Imagine if you could step back in time and meet people whose stories have been ignored or suppressed. As one person after another spoke, your view of history would be altered in profound and indelible ways.
That scenario is similar to what Joy Harjo, United States poet laureate, and contributing editors have created with “When the Light of the World Was Subdued, Our Songs Came Though: A Norton Anthology of Native Nations Poetry.”
The collection features 161 poets from more than 90 Indigenous nations – including N. Scott Momaday, Louise Erdrich, and Layli Long Soldier. The engrossing, often riveting book is organized by geographic area, with powerfully insightful essays that convey the distinctiveness and diversity of each region.
Yet as Harjo notes in her introduction, “Many who open the doors of this text arrive here with only stereotypes of indigenous peoples that keep indigenous people bound to a story in which none of us ever made it out alive. In that story we cannot be erudite poets, scholars, and innovative creative artists. It is the intent of the editors to challenge this: for you to open the door to each poem and hear a unique human voice speaking to you beyond, within, and alongside time.”
The reader’s journey begins in the Northeast and Midwest with a translation of an Anishinaabeg dream song, an elegy written in 1678 by one of Harvard’s first Indigenous students, and a variety of poems from the 1800s. These reflect a deep spirituality and intimacy with the natural world, as well as the devastation caused by wave after wave of settlers encroaching on ancestral lands.
Over time, colonization and broken treaties impacted every aspect of life as Indigenous nations were forced to relocate, families lost their livelihoods, and children were sent to military-style schools to learn English and “unlearn” their heritage, history, and language.
William Walker Jr., a Wyandot rights advocate from the 1800s, addressed these losses in his poem “Oh, Give Me Back My Bended Bow”:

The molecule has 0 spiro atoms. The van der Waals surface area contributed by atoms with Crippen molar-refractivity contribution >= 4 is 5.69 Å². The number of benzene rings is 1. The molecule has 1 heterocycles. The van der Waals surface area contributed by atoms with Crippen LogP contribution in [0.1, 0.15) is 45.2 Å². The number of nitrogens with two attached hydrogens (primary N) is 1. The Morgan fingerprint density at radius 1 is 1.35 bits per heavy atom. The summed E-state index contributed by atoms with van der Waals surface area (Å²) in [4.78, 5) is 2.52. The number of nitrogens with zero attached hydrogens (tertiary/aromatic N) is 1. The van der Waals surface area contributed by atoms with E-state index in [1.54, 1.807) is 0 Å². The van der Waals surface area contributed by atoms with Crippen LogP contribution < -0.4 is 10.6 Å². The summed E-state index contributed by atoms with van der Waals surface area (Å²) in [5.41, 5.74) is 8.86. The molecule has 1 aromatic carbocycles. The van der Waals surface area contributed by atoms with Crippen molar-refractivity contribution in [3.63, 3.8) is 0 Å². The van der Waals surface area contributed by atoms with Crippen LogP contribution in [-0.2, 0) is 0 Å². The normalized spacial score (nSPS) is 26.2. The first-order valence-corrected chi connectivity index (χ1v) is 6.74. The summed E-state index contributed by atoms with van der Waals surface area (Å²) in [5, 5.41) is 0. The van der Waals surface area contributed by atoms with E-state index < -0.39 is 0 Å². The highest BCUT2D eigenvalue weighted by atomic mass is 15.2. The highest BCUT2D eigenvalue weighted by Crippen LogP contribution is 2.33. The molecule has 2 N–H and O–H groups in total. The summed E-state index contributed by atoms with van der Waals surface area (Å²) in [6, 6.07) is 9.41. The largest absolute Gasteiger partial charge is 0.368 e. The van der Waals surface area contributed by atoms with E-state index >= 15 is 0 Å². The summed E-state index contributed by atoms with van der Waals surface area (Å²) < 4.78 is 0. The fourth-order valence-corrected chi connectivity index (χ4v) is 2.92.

You took me from my native wild,
Where all was bright, and free and blest;
You said the Indian hunter’s child
In classic halls and bowers should rest.
Long have I dwelt within these walls
And pored o’er ancient pages long.
I hate these antiquated halls;
I hate the Grecian poet’s song.
Decades later, Olivia Ward Bush-Banks expressed profound sorrow in “On the Long Island Indian”:
Now remains a scattered remnant
On these shores they find no home,
Here and there in weary exile,
They are forced through their life to roam.
As the collection continues, readers meet poets from the Great Plains and Rocky Mountains; Pacific Islands, Pacific Northwest, and Alaska; Southwest and West; and the Southeast. The variety and range of their work are stunning – from rhythmic, meditative poems to spoken word and abstract pieces – as is the tragic history that shapes so much of the writing.
“Political content is one characteristic of Native poets of the Plains and Mountains,” notes Heid E. Erdrich. Familiar historical events and figures – such as Sitting Bull and Crazy Horse – inform perspectives here, as does the deep conviction that “history is active and ongoing, rather than residing in distant memory.”
Poets from Alaska, in contrast, often “reflect an eternal connection to place that runs through their veins cycling through the generations,” writes Diane L’xeis’ Benson. These poets wrestle with loss, cultural disruption, and the difficulty of maintaining their cultural existence in an increasingly commercial world.
Endurance and survival are some of the themes explored in the poetry of the Southwest and West. “They tell the stories inside of us,” writes Deborah A. Miranda. They also “bear us forward into what comes next, the futures we rise to meet or take in our hands, carve out for coming generations.”
These are broad brushstrokes, of course. The anthology is nuanced and complex. Writers explore identity, universal concerns, and the challenge of writing about their cultures. Often, this means balancing the past and present, in search of a new way forward.
Casandra López exemplifies this in “A New Language,” which opens with the desire for “50 words for grief / and 50 words for love.” The poem ends with this declaration:
In this new language our bones say
sun and sea, reminding us of an old
language our mouths have forgotten, but
our marrow remembers.
Other young writers, such as Tommy Pico Kumeyyaay, use edgy, freewheeling verse to challenge various stereotypes.
Their efforts continue a long tradition of innovative, evocative writing.
As Jennifer Elise Foerster explains in her comments about the Southeast, the poets “of the nineteenth and early twentieth centuries often engaged the same language that was stripping them of human rights.” This allowed the appearance of assimilation, while subtly conveying resistance, wit, irony, and grief.
The full range of emotions and responses is evident throughout this compelling collection, which leaves the reader wanting more from each writer yet eager to begin the next selection.
Together, those voices convey the importance and power of poetry, which held customs, song, and hope, and couldn’t be taken away.